• Several more rainouts and "wet field" delays follow; the Norwalk match is postponed on a rare gorgeous day because a referee arrives 90 minutes late (15 minutes after both teams give up and go home). The Wreckers hold team meetings, watch videotapes and kick around on ref-less fields. When they are finally ready to face New Canaan, an official again fails to show. This time the layoff is 9 days. Coach Jeff Lea worries about the mental and physical effects of 7 delays.
• The New Canaan rematch is so hastily arranged that players must leave school at lunch to fetch their uniforms. They regroup in time for a 1-0 victory. Less than a minute before halftime Ashby – his back to the goal – flicks the ball backward, just like in practice. Mitchell runs on and finishes to the back corner.
• The Wreckers beat Brien McMahon 2-0 on George Robbins’ bending rocket that nicks the side post, and Mitchell’s shot. But they lose ace sweeper Bierman, who breaks his wrist sliding for a loose ball. With high school rules prohibiting players from wearing casts, Justin Harrison reassumes the role he handled so effectively as a sophomore.
• The post-Bierman era begins with a 2-1 victory in Wilton. In the second half Robbins deals 4 Warriors before dishing off to Mitchell. But the lead does not hold. Mark Howansky heads home a crossbar carom, the first goal scored on Staples in 464:22. With 30 seconds to go in the first overtime Robbins again feeds Mitchell, who beats the keeper to the pass, pulls the ball back and tucks it into the corner. It is his second OT game winner in as many years against Wilton.
• The rescheduled Norwalk match is played in rain and raw wind on a sodden Nathan Hale School field. The Bears score on a penalty kick, but the Westporters pull out a 2-1 win on tallies by Ashby and Reid. The game-winner comes with 3 minutes to go, when Reid stubs in a shot as the ball bounces crazily on the 12-yard stripe.
• After (of course) several days’ postponement by rain, a large crowd masses on the Staples hill for the annual Ridgefield clash. A titanic, defense-dominated 100 minutes ends in 1-1, the season’s first blemish for Staples. The Tigers dominate in the first half but manage only 1 score, Chris Hanrahan’s 10-yard shot. Two minutes later keeper Alex Deegan tips a 6-yard indirect kick over the crossbar, and the Wreckers begin a slow crawl back into contention. In the 60th minute they draw level when Mitchell picks up Ashby’s pass, then bananas a 40-yard cross that strikes the bar and bounces in off the back of keeper Justin Teranova’s neck. The Tigers roar back, and 3 minutes later Deegan is forced into a series of superb sliding saves. The overtimes are a wild but scoreless affair. Deegan’s spectacular, backward-leaning fingertip save is the highlight.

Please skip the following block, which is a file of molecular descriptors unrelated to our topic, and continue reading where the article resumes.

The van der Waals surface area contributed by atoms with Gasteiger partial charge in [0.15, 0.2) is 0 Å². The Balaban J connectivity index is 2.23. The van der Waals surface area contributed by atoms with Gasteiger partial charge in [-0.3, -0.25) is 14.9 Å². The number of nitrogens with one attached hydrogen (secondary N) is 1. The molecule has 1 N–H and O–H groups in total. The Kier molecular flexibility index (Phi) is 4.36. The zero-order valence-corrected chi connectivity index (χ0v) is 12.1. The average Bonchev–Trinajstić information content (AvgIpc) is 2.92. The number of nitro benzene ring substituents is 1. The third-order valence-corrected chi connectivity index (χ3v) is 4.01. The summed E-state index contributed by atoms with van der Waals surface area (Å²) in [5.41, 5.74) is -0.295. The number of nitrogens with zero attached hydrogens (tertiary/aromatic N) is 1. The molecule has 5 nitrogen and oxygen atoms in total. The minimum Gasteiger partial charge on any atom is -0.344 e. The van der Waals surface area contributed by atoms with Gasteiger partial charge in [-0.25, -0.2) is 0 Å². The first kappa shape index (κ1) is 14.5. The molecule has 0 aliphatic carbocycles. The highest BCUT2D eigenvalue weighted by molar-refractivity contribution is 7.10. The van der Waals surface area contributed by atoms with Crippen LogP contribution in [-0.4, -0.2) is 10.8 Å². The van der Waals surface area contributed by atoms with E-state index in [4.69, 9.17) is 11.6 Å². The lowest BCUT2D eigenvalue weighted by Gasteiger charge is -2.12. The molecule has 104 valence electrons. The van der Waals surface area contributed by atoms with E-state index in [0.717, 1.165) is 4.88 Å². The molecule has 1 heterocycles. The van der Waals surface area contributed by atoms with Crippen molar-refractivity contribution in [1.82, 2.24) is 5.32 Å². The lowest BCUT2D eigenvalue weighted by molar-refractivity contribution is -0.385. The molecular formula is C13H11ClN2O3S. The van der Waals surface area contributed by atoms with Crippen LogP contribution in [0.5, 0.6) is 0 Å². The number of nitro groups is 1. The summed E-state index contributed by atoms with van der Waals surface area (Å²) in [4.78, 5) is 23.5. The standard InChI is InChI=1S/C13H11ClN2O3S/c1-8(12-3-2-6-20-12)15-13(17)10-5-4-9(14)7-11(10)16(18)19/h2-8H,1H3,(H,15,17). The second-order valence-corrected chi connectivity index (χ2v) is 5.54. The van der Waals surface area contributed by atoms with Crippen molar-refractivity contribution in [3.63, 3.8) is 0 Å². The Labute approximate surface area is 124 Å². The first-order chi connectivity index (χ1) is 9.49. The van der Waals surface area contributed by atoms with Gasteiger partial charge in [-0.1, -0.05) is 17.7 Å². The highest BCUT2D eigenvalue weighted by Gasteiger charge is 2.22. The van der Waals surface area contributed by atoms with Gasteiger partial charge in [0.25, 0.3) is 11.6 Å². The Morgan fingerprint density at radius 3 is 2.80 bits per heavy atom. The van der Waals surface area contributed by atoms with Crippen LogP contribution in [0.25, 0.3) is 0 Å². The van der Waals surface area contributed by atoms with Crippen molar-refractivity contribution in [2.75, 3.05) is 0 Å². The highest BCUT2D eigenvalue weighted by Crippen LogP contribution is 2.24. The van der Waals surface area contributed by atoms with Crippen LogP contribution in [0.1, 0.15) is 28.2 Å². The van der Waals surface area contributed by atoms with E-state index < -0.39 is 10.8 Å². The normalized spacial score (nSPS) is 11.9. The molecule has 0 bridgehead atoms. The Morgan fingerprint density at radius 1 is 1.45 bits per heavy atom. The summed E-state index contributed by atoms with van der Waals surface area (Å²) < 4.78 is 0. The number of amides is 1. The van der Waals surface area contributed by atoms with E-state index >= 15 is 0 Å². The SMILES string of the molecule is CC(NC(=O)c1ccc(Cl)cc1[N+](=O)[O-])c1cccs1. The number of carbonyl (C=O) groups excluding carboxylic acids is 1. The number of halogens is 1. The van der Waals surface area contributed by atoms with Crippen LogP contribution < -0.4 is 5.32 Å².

• The draw throws the FCIAC race into confusion. If Staples and Ridgefield, both 9-0-1, remain undefeated in their final 3 games they will be co-divisional champs, and a coin flip will determine who hosts the league semifinal and who travels to Danbury. True to the crazy happenings all fall, that is exactly what happens. Staples athletic director Bob Byiteck asks coach Jeff Lea what to call; Lea asks the players, who answer "tails." Lea knows the result of the flip prior to the final game, but does not tell his team. When they defeat Greenwich 2-0, he tells them: They’ll board a bus for Danbury. They don’t care. After so many delays, injuries, suspensions and other problems, one more long bus ride hardly matters.
• Playing in a monsoon on the mud bowl knows as the Hatters’ home field, the Wreckers play an epic game. Considering the number of postponements they have had – for drizzles, wet fields and the threat of a hurricane – it is unbelievable that the semis are played. The fact that there is so mcuh good, intelligent soccer (along with the inevitable sliding and tripping) is miraculous.
• The Hatters adapt quicker than the Wreckers. They immediately play old-fashioned kick-and-run, the only style possible. Only Deegan’s uncanny judgment, flypaper hands and fearless positioning keep Staples in contention for the first 10 minutes. But they soon pick up on what works for Danbury, and the game evolves into a series of dominations. In the 25th minute the visitors break the deadlock. Mitchell drives to the corner flag, across the only part of the field not swamped, and left-foots a cross beyond the penalty arc that Ashby redirects with his head into the far corner. He lands face down in a bog, sees the ball nestled in the back netting, and joins his teammates in a berserk pile.